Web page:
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Museums

René Fraaije: How to Build a Museum

Interview Museums

Just outside the small town of Boxtel, close to the city of Eindhoven in the South of the Netherlands, lies the Oertijdmuseum, or the Museum of Ancient Time. It’s been on my radar for some time as a destination for all things palaeontological. In 2018, the Oertijdmuseum received national media attention thanks to their acquisition of a Diplodocus skeleton. It is actually a composite of three subadult individuals, collectively named “Kirby”, after their discoverer, Hans-Jakob “Kirby” Siber. The associated information…

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Guest Post: Paleoart History in Munich

Guest Post Museums Vintage Dinosaur Art

Today’s guest post is brought to you by Ilja Nieuwland. Inspired by our coverage of the palaeoart exhibition in Haarlem, he wrote in to share his views on a different palaeoart exhibition in Munich. Yes, it turns out there are no less than three palaeoart exhibitions running in Europe this year! Ilja is a cultural historian of science, focusing on the history of palaeontology and geology. In 2019, he published American Dinosaur Abroad: A Cultural History of Carnegie’s Plaster Diplodocus,…

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Meet the Dinomakers

Museums Vintage Dinosaur Art

Teylers Museum of Haarlem, the Netherlands, has been featured on the blog before, when Marc gave the place his warm-hearted recommendation. In this age, when so many museums in this country want to be full-on sensory experiences and as a result start to look more and more like theme parks, because heaven forbid the kids should get bored, Teylers increasingly seems like the last museum standing. Even now, the Teylers is a most agreeably old-fashined collection of quietly beautiful halls,…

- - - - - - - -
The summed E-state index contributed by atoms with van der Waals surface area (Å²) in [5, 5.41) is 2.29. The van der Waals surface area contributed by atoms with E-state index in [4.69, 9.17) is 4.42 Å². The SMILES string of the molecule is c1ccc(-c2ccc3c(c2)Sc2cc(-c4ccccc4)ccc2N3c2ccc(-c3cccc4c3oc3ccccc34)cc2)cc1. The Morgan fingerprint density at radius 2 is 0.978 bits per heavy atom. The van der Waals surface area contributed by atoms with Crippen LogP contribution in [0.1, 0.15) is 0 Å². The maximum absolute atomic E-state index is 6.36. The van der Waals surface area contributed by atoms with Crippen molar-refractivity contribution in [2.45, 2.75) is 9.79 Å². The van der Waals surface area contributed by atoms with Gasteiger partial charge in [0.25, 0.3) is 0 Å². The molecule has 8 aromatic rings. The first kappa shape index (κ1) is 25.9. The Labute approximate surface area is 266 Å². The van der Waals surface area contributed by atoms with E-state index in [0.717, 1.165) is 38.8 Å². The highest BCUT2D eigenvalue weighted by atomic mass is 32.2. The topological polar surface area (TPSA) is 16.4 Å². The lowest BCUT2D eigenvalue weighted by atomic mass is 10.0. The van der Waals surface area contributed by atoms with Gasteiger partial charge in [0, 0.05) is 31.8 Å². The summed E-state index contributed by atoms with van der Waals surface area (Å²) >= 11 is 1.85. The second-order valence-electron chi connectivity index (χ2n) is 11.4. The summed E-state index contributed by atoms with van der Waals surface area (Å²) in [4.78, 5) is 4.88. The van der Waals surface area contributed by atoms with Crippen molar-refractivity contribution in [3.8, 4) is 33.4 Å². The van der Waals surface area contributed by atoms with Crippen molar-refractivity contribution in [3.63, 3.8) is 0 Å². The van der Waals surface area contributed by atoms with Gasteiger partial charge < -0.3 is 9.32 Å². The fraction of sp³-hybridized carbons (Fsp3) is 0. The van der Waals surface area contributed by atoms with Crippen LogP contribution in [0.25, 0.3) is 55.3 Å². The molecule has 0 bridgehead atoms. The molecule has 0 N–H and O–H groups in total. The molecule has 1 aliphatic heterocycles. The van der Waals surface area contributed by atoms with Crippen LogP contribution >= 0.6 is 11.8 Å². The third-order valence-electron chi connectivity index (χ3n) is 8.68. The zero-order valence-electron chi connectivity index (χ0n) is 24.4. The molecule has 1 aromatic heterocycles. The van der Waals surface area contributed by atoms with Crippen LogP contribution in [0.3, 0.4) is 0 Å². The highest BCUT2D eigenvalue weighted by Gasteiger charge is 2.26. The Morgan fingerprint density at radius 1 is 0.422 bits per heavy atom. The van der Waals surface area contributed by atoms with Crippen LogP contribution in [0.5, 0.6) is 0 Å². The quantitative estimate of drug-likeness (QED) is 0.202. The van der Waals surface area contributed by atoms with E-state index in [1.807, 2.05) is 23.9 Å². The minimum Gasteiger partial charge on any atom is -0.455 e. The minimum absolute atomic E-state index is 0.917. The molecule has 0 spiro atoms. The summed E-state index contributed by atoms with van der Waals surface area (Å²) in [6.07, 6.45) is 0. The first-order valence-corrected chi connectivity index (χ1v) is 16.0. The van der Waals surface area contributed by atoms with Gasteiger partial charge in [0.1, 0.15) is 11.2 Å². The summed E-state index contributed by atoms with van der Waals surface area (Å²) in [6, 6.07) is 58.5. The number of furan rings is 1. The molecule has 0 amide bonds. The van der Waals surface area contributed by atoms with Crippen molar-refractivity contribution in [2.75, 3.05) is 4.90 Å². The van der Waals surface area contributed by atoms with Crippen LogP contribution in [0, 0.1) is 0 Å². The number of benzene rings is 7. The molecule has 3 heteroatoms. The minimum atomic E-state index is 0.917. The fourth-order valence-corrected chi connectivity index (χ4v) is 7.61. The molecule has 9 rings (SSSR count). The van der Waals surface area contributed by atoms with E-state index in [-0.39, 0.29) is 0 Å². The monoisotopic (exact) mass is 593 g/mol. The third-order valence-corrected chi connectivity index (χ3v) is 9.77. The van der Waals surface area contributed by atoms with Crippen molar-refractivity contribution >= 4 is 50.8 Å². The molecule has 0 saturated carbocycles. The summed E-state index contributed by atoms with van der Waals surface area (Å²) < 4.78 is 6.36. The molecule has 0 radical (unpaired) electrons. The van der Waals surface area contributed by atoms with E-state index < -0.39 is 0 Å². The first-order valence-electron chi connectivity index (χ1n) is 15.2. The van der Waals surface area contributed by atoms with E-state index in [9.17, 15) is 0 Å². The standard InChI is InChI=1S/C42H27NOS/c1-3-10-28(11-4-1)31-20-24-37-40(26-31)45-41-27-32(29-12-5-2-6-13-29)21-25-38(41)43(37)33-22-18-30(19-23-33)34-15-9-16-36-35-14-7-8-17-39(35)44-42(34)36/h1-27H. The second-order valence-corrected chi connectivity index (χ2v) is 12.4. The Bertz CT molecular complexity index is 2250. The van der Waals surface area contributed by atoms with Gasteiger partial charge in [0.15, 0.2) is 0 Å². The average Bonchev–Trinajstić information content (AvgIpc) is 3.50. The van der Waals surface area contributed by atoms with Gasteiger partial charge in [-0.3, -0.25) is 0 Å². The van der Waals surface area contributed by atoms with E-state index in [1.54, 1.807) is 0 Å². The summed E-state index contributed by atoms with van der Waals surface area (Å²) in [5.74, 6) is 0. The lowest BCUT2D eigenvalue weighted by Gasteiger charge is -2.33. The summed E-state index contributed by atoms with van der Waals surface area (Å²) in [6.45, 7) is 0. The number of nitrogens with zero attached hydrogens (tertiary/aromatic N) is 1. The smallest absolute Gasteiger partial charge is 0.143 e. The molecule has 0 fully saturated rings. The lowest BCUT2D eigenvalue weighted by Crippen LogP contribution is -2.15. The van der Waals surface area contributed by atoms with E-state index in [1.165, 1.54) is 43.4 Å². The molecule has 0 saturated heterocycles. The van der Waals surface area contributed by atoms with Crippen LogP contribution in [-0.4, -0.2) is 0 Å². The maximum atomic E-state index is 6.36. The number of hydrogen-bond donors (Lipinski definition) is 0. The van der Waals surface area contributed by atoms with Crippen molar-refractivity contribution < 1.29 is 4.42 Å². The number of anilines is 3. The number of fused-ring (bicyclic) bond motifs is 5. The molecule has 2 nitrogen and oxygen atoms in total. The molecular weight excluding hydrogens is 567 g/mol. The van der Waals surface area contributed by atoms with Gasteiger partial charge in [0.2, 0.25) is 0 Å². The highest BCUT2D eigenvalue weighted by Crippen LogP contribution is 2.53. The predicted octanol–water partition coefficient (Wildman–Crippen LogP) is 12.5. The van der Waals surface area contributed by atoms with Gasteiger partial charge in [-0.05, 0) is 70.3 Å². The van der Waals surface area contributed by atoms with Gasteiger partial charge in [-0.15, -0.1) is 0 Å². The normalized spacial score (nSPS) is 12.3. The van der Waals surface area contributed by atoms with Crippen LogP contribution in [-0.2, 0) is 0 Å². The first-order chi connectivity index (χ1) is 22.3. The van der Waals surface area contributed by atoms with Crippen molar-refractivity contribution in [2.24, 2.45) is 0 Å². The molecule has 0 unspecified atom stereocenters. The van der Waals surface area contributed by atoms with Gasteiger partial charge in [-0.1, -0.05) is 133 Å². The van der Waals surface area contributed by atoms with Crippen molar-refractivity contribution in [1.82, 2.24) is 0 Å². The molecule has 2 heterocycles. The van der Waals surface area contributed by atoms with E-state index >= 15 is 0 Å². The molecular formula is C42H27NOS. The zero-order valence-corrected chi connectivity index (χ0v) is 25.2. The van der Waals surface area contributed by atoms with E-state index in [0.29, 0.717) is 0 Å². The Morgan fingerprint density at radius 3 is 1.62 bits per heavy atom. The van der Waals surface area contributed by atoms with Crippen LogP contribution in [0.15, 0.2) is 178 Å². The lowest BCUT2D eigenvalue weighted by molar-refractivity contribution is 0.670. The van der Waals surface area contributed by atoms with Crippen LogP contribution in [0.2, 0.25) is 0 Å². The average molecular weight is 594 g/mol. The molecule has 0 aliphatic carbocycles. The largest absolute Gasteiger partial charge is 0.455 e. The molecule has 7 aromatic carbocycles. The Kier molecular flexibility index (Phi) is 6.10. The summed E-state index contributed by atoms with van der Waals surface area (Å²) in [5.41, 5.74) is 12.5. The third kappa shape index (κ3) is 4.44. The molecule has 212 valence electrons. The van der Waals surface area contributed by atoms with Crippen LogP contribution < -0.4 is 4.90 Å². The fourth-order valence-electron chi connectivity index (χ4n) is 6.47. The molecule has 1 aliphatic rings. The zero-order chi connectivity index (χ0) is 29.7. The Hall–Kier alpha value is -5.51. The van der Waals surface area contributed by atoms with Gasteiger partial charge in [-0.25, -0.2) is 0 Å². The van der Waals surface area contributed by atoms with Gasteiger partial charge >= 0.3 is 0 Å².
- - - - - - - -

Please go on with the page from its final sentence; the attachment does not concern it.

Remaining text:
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Naturalis – Part 2

Museums

Here’s part two of my big review of Naturalis Biodivesity Center, the new natural history museum in Leiden! Part one is here. Last time, we visited the stuffed animals of the Life hall and admired the mounted skeleton of Trix and other dinosaurs. I promised you I’d give you a rundown of the rest of the museum as well. This will be a dinosaur-light post, but there’s still a good few palaeontological subjects to cover. EARTH “Earth” is a deceptively…

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Naturalis – Part 1

Museums

It’s finally done: The new buildings for Naturalis Biodiversity Center, the Netherlands’ national natural history museum. Based in the city of Leiden, the museum had been under construction since 2017. The previous incarnation of Naturalis hailed from 1998, after the fusion of some older museums. It was never that heavy on dinosaurs, focusing more on living animals and plants, as well as the rather more recent history of Europe during the last ice age. Dinosaurs made some token appearances, with…

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The saurian Ankylosaurus in bold magenta and yellow with an exclamation mark above its head, indicating alarm

What $16,500,000 Buys You

Museums

Kenneth Griffin has been kind to the Field Museum. 2006 saw the opening of the Evolving Planet exhibit, created in part with a $5 million gift from Griffin and his wife, Anne. In 2016, the museum announced a gift of $5.5 million from the Kenneth C. Griffin Charitable Fund. That $5.5 million bought a lot – a traveling exhibition called Antarctic Dinosaurs as well as educational efforts for a global audience. A year later, the fund bested that gift by…

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Visiting the Carnegie Museum of Natural History – Part 2

Museums

In my first post on the Carnegie Museum of Natural History, I covered the Triassic and Jurassic halls of the Dinosaurs in Their Time exhibit. Sorry for the wait for part two! I didn’t intend to be so long! Now we journey to the Cretaceous and beyond, for as we all know by now: dinosaurs aren’t extinct. Our first steps into the Cretaceous give us the chance to greet a themed collection of smaller specimens, as models of Psittacosaurus, Caudipteryx,…

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Apatosaurus louisae on display at the Carnegie Museum of Natural History

Visiting the Carnegie Museum of Natural History – Part 1

Museums

Last week, Jennie and I took a trip to Pittsburgh, PA. Telling people you’re going to Pittsburgh in the middle of January elicits a lot of “what for?” reactions. Well, the “what for” was a good one, thank you very much. It was the Carnegie Museum of Natural History, a museum I’ve long wanted to visit, and it far exceeded my expectations. It was the best dinosaur hall I’ve ever visited, and though I had done a bit of research…

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